Author Gary Shteyngart '95 Visits Oberlin
Writer Gary Shteyngart ’95, the author of three novels and most recently a memoir, Little Failure, returned to campus on March 31 for a Convocation talk. He read from parts of his memoir, which tracks his early childhood in the USSR, his teenage years as a student at Stuyvesant High School in New York, and his adventurous long-haired days at Oberlin.
Perhaps the memoir’s most pressing theme is Shteyngart’s relationship with his mother and father. Shteyngart devotes much of Little Failure to unpacking his complicated history with his parents—equal parts loving and abusive, an immigrant household fraught with high expectations and little privacy.
Indeed, when asked why he had chosen to write a memoir instead of another novel, Shteyngart responded by alluding to the recent birth of his son: “If I’m going to prepare to become a father, I should try to figure out who I was as a son, to figure out the good and the bad.” Laughing, he added, “[When I started writing Little Failure] I was 39, and in Russian years that’s 87—we don’t live very long. So this was an attempt to get it all down before I died.”
It may hardly come as a surprise that Shteyngart pulls no punches in Little Failure. With a kind of self-deprecating authenticity, he escorts the reader through intimate episodes of his family’s poverty, his blundering forays into romance, and his haphazard adjustment to Hebrew school. He refuses to shy away from painful details, instead using them as crucial building blocks of his story.
In developing this practice of narrative self-scrutiny, Shteyngart cited his time at Oberlin. As a student in Oberlin’s Creative Writing Program, he recalled how Professor Diane Vreuls crawled across the floor of her office to illustrate a point about a character in one of his stories. From down on all fours, she asked, “How does he crawl, Gary?” “That’s when I got it,” Shteyngart reflected. “A writer lives inside the characters he’s creating.”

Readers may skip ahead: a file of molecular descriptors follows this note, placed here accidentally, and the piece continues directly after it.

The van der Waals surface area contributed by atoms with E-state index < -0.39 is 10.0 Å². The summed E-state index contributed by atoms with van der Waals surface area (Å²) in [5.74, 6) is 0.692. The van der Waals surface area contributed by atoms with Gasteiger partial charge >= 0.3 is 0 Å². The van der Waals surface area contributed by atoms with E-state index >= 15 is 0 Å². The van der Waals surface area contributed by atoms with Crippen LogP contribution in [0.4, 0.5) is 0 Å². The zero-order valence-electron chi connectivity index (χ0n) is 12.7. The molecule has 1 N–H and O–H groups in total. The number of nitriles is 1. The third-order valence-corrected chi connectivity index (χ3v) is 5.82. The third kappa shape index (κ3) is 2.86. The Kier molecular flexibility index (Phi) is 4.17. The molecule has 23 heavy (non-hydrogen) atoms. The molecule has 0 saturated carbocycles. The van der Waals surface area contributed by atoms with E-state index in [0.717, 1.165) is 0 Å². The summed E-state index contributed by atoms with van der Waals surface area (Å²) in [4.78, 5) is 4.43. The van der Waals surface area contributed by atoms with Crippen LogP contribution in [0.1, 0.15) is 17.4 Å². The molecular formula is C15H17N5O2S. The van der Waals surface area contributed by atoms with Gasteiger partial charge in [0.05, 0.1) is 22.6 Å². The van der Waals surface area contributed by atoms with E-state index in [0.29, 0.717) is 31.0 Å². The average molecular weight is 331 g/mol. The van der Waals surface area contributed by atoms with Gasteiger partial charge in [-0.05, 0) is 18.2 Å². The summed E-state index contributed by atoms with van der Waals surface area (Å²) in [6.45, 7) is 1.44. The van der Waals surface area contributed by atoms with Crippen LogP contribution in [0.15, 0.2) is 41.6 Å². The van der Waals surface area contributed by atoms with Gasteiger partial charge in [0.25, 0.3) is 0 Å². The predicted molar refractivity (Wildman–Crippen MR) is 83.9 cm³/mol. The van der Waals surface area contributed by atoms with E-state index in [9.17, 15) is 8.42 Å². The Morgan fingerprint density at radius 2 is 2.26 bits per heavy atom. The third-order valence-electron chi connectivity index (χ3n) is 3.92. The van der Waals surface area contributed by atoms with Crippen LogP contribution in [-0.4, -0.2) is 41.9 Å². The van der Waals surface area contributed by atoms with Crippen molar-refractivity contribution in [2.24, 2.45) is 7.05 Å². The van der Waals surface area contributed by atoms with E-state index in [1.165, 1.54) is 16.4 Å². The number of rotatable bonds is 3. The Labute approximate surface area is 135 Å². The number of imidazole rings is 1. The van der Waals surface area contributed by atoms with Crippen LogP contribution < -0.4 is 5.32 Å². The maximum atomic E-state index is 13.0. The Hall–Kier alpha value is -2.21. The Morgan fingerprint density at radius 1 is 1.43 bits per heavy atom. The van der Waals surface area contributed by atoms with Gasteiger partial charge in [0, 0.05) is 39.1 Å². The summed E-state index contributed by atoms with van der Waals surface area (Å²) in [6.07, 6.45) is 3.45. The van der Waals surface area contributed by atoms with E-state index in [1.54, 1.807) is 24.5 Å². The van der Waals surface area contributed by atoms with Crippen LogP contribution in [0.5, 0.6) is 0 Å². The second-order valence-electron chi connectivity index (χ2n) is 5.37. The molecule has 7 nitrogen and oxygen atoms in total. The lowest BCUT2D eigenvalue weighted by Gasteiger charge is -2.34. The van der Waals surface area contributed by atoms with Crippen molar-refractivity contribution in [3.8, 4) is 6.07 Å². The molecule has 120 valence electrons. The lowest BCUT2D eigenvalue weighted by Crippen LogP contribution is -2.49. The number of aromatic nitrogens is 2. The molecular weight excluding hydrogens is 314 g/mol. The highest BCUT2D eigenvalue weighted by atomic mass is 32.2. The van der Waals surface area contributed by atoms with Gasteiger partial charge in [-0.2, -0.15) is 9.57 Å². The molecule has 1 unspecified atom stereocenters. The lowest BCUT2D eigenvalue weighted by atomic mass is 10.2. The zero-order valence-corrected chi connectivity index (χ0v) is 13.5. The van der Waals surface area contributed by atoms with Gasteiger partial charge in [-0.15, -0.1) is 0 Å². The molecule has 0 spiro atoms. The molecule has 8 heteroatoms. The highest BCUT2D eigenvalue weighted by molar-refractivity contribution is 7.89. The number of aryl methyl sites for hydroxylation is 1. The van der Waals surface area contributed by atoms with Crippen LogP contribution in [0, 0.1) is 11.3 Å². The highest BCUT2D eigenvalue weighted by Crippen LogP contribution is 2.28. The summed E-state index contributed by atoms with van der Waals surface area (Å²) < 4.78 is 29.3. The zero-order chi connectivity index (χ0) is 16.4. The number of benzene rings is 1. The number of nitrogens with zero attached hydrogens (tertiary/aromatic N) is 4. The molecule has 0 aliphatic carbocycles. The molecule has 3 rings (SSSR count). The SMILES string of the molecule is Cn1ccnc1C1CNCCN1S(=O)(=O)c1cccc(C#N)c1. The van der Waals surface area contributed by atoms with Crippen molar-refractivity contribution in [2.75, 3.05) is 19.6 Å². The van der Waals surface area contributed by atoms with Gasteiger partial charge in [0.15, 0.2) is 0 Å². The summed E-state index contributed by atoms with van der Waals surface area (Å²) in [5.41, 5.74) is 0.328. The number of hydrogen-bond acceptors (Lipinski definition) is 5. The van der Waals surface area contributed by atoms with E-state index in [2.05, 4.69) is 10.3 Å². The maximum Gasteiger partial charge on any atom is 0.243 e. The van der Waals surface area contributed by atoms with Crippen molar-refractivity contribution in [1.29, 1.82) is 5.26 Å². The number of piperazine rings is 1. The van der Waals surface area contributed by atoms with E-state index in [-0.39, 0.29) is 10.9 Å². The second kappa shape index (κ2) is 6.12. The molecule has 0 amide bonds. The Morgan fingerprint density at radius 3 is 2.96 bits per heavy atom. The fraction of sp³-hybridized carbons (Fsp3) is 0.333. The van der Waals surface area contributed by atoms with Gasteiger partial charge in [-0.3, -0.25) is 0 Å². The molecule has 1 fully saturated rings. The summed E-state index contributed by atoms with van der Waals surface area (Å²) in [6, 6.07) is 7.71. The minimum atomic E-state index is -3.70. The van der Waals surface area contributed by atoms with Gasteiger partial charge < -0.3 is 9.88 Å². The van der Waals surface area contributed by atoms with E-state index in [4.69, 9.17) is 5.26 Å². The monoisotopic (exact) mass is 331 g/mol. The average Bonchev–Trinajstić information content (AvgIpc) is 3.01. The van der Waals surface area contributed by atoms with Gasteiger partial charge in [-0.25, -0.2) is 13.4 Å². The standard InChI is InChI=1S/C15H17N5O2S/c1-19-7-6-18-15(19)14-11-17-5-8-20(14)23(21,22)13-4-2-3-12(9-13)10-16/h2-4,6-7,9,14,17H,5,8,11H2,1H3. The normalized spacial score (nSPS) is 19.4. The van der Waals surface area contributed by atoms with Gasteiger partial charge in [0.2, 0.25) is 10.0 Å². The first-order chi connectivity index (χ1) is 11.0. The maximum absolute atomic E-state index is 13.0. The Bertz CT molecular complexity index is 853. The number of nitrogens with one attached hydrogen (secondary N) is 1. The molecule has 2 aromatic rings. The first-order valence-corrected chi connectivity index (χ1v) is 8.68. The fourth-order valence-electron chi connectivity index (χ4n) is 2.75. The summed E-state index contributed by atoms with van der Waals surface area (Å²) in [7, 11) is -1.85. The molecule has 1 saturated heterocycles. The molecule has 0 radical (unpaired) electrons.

Perhaps it is this raw sense of life in Shteyngart’s work that grants it such power and appeal. As Shteyngart read excerpts from Little Failure during the Convocation in Finney Chapel, he would often pause to crack jokes about his asthma or his father’s heavy Russian accent—yet these moments of humor only served to draw the audience further into the emotional weight and deep personal relevance of his story. Shteyngart writes, and jokes, from the heart. Ultimately, he approaches the reader from a state of vulnerability, an approach that has garnered him with admiration and literary acclaim.
When asked how young writers might achieve similar literary success, Shteyngart quipped, “Live in Berlin,” a smile spreading across his face. After a moment, he leaned forward and continued, “No, but seriously. Vary your experience. Try something completely new. Do relax for a little bit, but the next step you take should be something completely different.”